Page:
The October meeting will be a formation meeting, in the sense that our partnership with Max opens up new opportunities for the group. We will talk about what our members most want to do in the coming months - field trips, contests, workshops, street walks - every idea is a good one. We look forward to seeing you at our first Max meeting, on Thursday, October 22, 2009 at 6:00 pm. We will continue to meet monthly, on the fourth Thursday of each month. See you there!

Thursday, July 30, 2009

Nikon Announces New Products for Fall 2009

Several long-expected and at least one long-awaited product announcements came out today. Posted with thanks to Thom Hogan,
  • D3000. This new entry level DSLR basically is an updated D60, not a cut-down D5000 (it uses the D60's 10mp sensor). It does get the D5000's focus system, though, but not the video or Live View. Available August 28th, US$599 with kit lens.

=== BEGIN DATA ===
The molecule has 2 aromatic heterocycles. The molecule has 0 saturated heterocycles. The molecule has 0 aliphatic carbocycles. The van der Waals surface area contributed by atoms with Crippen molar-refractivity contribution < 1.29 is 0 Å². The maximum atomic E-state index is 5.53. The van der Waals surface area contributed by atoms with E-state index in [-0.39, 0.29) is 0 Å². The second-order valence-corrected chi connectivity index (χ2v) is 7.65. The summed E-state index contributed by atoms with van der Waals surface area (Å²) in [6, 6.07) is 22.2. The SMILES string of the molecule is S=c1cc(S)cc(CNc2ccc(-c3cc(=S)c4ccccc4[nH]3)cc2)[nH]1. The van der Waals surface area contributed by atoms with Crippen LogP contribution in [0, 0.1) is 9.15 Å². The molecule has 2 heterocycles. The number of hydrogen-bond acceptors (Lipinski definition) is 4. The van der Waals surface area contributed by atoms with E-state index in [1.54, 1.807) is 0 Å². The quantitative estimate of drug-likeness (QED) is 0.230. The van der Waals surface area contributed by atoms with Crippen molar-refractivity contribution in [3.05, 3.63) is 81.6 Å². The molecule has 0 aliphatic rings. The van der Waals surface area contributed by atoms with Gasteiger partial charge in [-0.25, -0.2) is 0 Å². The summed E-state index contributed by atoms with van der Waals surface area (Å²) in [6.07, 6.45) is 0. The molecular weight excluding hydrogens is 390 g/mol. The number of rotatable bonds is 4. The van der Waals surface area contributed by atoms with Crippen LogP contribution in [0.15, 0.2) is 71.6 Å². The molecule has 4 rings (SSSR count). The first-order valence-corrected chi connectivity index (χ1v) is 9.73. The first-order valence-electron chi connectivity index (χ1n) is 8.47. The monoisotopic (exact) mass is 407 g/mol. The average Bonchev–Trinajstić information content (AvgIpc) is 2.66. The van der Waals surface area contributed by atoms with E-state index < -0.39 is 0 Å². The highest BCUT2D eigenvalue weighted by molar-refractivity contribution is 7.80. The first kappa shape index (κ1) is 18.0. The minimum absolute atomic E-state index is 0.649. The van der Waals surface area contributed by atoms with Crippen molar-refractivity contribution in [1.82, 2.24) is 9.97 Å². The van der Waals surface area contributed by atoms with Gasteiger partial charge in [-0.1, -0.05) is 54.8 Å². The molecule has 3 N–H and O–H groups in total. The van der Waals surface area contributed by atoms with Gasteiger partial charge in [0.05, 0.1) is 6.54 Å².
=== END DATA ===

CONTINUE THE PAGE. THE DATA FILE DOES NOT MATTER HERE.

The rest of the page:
• D300s. A modest update to the venerable D300, adding video, 7 fps, and an SD slot (in addition to the CompactFlash slot) to the mix. Available August 28th, US$1799 (but dealer margins were cut!).
  • 18-200mm f/3.5-5.6G DX VR AF-S II. This revised version of the popular Nikon superzoom gets a fix for zoom creep and a zoom lock switch and improved coating. Available September 4th for US$849 ($60 increase).
  • 70-200mm f/2.8G VR AF-S II. The long-expected update to the mainstay pro telephoto zoom. Surprisingly slightly heavier, yet slightly shorter and simpler in optic design, we get Nano coating and better FX edge performance. Available in November for US$2399 (also an increase).

Tuesday, June 30, 2009

Capture Cincinnati 09

In case you haven't seen it yet, Capture Cincinnati 09 has a web site where you can post your photos of local subjects and potentially make it into the book that is published each year. I have a couple from the zoo that I have posted already.